Emily M Keeler, Super Sad True Love Story, Bookside TableSuper Sad True Love Story was one of those rare books that entered my life at the absolutely optimal time. It’s made maximum impact on how I’ll remember the way the world looks right now.  Gary Shteyngart’s  satirical dystopia, published only last year, is terrifying in its acute diagnoses of a consumerist-nihilistic-techno-fascist future. It’s also a joy to read, for Shteyngart’s hilarious bubble-bursting and total mastery of this apocalyptic post-American prose landscape.

While I don’t want to rob you of the joy of discovering the details that Shteyngart invents, I have to tell you that this novel is exceptional for the pulsating pleasure that goes into them. One detail that tickled my cynical fancy was one character’s university degree; she majored in Images with a minor in Assertiveness.

Excellent books, films, and songs, take you to a new place, or a new vantage point for seeing a place you know well. Art, for me, is an invitation to freshen up your perceptive sensibilities, and it is exhilarating to bear witness to the incredible and deliberate delight that has gone into creating this space of the new. Because Super Sad True Love Story takes place ever so slightly in the future, Shteyngart has created an entire cultural lexicon that is etymologically related to our fractured present. The new words he coins are recognizable splinters from current linguistic turns. Everything is a stark acronym, an erogenous zone  objectified, everything an instance of synecdoche, flattened and reappropriated nouns.  Language recedes from  its voluptuary qualities, becomes a set of modular components, and loses so much weight to fit into a mediated world where windows only open for the extremely rich, absurdly young, and morbidly thin.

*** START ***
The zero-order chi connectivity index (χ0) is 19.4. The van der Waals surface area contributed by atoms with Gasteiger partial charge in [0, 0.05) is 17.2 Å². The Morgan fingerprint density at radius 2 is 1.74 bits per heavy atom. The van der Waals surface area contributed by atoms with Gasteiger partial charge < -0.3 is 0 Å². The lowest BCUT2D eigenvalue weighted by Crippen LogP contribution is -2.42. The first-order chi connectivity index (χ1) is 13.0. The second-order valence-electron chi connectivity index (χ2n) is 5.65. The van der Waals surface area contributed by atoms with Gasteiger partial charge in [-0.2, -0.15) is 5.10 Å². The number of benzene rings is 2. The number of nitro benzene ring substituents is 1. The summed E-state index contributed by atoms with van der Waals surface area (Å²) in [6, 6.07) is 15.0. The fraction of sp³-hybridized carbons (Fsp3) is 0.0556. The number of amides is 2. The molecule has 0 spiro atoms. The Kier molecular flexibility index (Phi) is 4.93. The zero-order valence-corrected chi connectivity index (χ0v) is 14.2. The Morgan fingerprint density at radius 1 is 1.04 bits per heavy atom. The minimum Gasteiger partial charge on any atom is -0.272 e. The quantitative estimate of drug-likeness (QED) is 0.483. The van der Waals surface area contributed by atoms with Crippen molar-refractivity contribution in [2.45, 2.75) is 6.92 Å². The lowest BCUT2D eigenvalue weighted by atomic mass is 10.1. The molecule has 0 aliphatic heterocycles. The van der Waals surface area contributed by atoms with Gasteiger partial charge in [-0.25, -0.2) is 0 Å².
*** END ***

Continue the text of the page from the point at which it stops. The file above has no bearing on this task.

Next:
There is no space in this world, in this future, for the 99%. One plot point of Super Sad True Love Story includes an occupation of central park by what, in Shteyngart’s nightmare, are called “Low Net Worth Individuals.”  These people have been left behind by the banks and the state, by the perpetually advancing technorati of the profit hoarding private sector. They are in every way malnourished, and they live in central park, demonstrating their refusal to be erased in a world that refuses them basic rights. So they do the only thing they can: They take up space; they refuse relocation; they organize.

Obviously, this scenario has now leaped off the page. And unlike Shteyngart’s uproarious take down of the nightmare future we’ve all implicitly set our sights on, the demonstrations taking place on Wall Street, and in solidarity the world over, are absolutely real. They represent an eruption in the smooth and shallow surface of the American dream. In Shteyngart’s work, the demonstrations only cease once America is literally dismantled for parts and sold off to the countries that form a new financial reign, a new world order. In the waking world, where we currently find ourselves, there is precious little evidence that the end will be so neat, simple, or swift.

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